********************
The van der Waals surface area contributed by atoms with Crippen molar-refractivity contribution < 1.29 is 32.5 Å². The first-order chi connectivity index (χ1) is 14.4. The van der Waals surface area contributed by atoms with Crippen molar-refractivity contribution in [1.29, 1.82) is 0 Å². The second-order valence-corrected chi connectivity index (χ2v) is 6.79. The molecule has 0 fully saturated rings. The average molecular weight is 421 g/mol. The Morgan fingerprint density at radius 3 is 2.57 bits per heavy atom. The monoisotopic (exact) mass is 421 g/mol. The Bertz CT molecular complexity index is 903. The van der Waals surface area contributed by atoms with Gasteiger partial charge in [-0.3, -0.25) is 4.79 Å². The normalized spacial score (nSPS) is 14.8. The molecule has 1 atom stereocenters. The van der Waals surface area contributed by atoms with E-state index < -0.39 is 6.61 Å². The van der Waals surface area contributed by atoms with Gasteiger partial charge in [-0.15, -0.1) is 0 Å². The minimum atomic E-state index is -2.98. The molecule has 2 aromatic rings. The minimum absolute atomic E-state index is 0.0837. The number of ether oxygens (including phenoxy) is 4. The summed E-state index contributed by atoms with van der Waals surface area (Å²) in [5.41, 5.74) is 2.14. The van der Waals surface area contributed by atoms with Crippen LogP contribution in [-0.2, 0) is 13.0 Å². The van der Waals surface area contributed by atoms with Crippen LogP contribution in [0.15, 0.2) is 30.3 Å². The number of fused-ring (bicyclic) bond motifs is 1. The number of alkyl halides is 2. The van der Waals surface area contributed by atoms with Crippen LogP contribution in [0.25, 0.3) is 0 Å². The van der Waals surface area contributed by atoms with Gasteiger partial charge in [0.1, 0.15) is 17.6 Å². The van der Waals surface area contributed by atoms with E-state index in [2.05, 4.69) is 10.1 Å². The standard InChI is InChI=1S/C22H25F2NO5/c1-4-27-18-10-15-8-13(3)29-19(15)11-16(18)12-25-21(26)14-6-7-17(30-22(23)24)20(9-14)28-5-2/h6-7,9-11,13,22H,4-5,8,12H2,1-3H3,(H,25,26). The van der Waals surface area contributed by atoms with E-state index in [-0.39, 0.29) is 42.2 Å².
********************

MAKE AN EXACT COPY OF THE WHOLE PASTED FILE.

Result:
The van der Waals surface area contributed by atoms with Crippen molar-refractivity contribution < 1.29 is 32.5 Å². The first-order chi connectivity index (χ1) is 14.4. The van der Waals surface area contributed by atoms with Crippen molar-refractivity contribution in [1.29, 1.82) is 0 Å². The second-order valence-corrected chi connectivity index (χ2v) is 6.79. The molecule has 0 fully saturated rings. The average molecular weight is 421 g/mol. The Morgan fingerprint density at radius 3 is 2.57 bits per heavy atom. The monoisotopic (exact) mass is 421 g/mol. The Bertz CT molecular complexity index is 903. The van der Waals surface area contributed by atoms with Gasteiger partial charge in [-0.3, -0.25) is 4.79 Å². The normalized spacial score (nSPS) is 14.8. The molecule has 1 atom stereocenters. The van der Waals surface area contributed by atoms with E-state index < -0.39 is 6.61 Å². The van der Waals surface area contributed by atoms with Gasteiger partial charge in [-0.15, -0.1) is 0 Å². The minimum atomic E-state index is -2.98. The molecule has 2 aromatic rings. The minimum absolute atomic E-state index is 0.0837. The number of ether oxygens (including phenoxy) is 4. The summed E-state index contributed by atoms with van der Waals surface area (Å²) in [5.41, 5.74) is 2.14. The van der Waals surface area contributed by atoms with Crippen LogP contribution in [-0.2, 0) is 13.0 Å². The van der Waals surface area contributed by atoms with Crippen LogP contribution in [0.15, 0.2) is 30.3 Å². The number of fused-ring (bicyclic) bond motifs is 1. The number of alkyl halides is 2. The van der Waals surface area contributed by atoms with Crippen LogP contribution in [0.25, 0.3) is 0 Å². The van der Waals surface area contributed by atoms with Gasteiger partial charge in [0.1, 0.15) is 17.6 Å². The van der Waals surface area contributed by atoms with E-state index in [2.05, 4.69) is 10.1 Å². The standard InChI is InChI=1S/C22H25F2NO5/c1-4-27-18-10-15-8-13(3)29-19(15)11-16(18)12-25-21(26)14-6-7-17(30-22(23)24)20(9-14)28-5-2/h6-7,9-11,13,22H,4-5,8,12H2,1-3H3,(H,25,26). The van der Waals surface area contributed by atoms with E-state index in [-0.39, 0.29) is 42.2 Å².